ADI-PEG 20 is a biologic being developed by Polaris Group to treat cancers carrying a major metabolic defect that renders them unable to internally synthesize arginine. Because arginine is essential for protein synthesis and survival of cells, these cancer cells become dependent upon the external supply of arginine to survive and grow. ADI-PEG 20 is designed to deplete the external supply of arginine, causing arginine-dependent cancer cells to die while leaving the patient’s normal cells unharmed. Multiple cancers have been reported to have a high degree of arginine-dependency and can potentially be treated with ADI-PEG 20. It is a novel protein therapeutic that has demonstrated anti-tumor activity and safety in clinical trials of patients with various cancers.



Normal human cells are able to synthesize arginine from metabolic precursors via the urea cycle (see image). One of the steps in this pathway involves the argininosuccinate synthase (ASS) catalyzed conversion of citrulline to argininosuccinate. Some cancer cells from tumors such as melanoma, hepatocellular carcinoma, pancreatic cancer, prostate cancer, mesothelioma and others are deficient in ASS and must instead obtain arginine from the blood for growth and survival. Therefore, depleting arginine from the blood can control tumor growth and reduce tumor size without damage to normal tissue cells.

ADI is conjugated with polyethylene glycol (PEG) of 20,000 dalton molecular weight to increase the circulating half-life and decrease antigenicity of ADI. Similar PEGylation technology has been used with microbially-derived therapeutic proteins for systemic delivery of other anticancer drugs. Asparaginase provides a successful example of a microbial protein that, in its PEGylated form (Oncaspar®), has been used as front-line therapy against childhood leukemia for over 20 years with few serious side effects.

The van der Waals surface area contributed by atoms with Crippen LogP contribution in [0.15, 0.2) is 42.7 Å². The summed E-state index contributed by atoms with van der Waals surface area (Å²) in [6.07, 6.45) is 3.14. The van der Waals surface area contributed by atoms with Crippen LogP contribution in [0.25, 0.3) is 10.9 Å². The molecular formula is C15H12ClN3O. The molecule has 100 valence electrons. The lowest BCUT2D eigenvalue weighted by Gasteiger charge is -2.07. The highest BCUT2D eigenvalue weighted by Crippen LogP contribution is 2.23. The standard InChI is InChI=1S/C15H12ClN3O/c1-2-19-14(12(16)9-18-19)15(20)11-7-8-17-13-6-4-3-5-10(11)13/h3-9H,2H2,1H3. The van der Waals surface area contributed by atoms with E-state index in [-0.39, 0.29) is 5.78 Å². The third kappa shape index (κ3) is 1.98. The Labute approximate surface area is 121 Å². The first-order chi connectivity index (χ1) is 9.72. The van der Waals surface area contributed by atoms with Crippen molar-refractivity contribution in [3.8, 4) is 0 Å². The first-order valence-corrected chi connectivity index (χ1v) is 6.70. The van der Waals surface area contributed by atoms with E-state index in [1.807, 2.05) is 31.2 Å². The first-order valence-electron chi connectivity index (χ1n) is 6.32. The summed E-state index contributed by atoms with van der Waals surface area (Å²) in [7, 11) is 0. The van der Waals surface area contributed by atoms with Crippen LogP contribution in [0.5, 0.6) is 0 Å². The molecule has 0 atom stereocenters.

Conjugating ADI with PEG also allows for the drug to be administered by intramuscular (i.m.) injection which avoids possible complications known to be associated with multiple intravenous administrations. Furthermore, i.m. injections can readily be administered in an outpatient hospital setting, in a physician’s office or even in a patient’s home.

ADI-PEG 20 has been granted orphan drug status for hepatocellular carcinoma and mesothelioma in the United States and Europe. It has also been granted orphan drug status for melanoma in the United States. The FDA has offered Special Protocol Assessment in the United States and the EMEA has offered Protocol Assistance in Europe.

Broad patent protection has been obtained through a number of patents issued or pending in the United States and worldwide.